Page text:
Do you have a library card? Have you used it lately – within the past month, the past year, the past five years? If it’s been a while since you visited the library you will be surprised at the things that have changed since the librarian with the thick glasses, tight bun and sensible shoes “shussed” you. OK, maybe they still wear sensible shoes. Librarians are on their feet a lot and generally, they possess a great deal of common sense!
What does then 21st Century library have to offer you? First of all, books — and a lot of them. But not just hardcover literary fiction — because libraries respond to the reading interests of their patrons. There is every genre, from mystery to science fiction, westerns, fantasy and romance. Beautiful children’s picture books perch on shelves with seating sized for the tiniest reader, juvenile fiction (and non-fiction) encourage beginning readers, reluctant readers and avid readers alike with many choices selected to keep this age group practicing their skills. Teen areas encourage students to curl up with the latest Young Adult novel, or to find resources for a homework assignment. And paperback collections encourage adults, who might complain they have little time to read, to snap up the latest bestseller.
Not only are there physical books, but libraries across the nation have joined the eBook revolution, adding titles to their collections that can be downloaded from your home computer without ever visiting the library. You can load your reader with free books the next time you go on vacation and never worry about returning them. eBooks expire on their due date! If you want to know more about borrowing eBooks, visit http://www.overdrive.com/ one of the major suppliers of digital books for libraries.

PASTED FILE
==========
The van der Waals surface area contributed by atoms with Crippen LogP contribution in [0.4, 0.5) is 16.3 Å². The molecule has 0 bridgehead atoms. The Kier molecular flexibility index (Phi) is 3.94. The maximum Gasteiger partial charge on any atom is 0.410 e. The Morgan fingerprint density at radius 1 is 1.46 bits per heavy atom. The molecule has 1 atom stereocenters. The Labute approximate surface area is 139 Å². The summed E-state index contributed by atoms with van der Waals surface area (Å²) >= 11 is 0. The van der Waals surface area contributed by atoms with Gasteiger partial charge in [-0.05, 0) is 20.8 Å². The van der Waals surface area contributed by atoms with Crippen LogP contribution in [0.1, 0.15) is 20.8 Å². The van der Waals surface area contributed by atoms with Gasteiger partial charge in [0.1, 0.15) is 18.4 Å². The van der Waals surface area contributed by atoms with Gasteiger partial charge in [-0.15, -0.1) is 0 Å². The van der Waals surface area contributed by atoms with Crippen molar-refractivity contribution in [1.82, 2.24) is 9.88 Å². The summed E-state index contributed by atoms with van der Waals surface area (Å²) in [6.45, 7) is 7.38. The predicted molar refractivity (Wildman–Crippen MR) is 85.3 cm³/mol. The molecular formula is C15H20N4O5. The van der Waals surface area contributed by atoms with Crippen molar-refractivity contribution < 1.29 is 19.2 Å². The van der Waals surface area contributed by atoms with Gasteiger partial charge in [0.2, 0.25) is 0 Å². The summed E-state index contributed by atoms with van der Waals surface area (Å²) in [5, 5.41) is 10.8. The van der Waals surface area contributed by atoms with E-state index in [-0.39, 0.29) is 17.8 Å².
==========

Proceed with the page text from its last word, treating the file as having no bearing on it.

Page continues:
If you love magazines the way I do, (it’s nearly an addiction) you can appreciate that libraries have mass subscriptions to a vast array of different magazines. There are scholarly works but you’ll also find “Glamour” and “People” on the shelves. And most libraries subscribe to a variety of local and national newspapers. You probably can’t borrow the most recent arrival, but libraries usually keep at least one year back, and let’s be honest — how much do the recipes for Thanksgiving dinner change from year to year?
I love audio books, and most of the time I have a set of book CD’s in my car. I get them from the library, and when I write, I love to play background music. A search of “subject” will often give me interesting music to write by. My son likes to try out different bands before he commits to a download from iTunes, and he can do with a search in the library catalog. We all benefit from the variety of music he brings to our attention. If you want to download music for your tablet or mp3 player — that’s available from your library too. Plus, libraries often have a vast collection of movies and no-fiction videos available. When I’m writing a location I’ve never visited, I check out travel videos to get a sense of the country-side.
Finally, the library has one of the best research resources ever — the reference librarian. If you need a really obscure piece of information, background for your character’s job, or information about the setting of your book — there are professional researchers available to you for free! At some library systems, you can call a reference phone line, email your question or even reserve a librarian to help you do your research.
“Free libraries maintained by the people are cradles of democracy, and their spread can never fail to extend and strengthen the democratic idea, the equality of the citizen, and the royalty of man. They are emphatically fruits of the true American ideal.” Andrew Carnegie.
Deborah Schneider – Employed by King County Library System, the busiest and best library system in the US!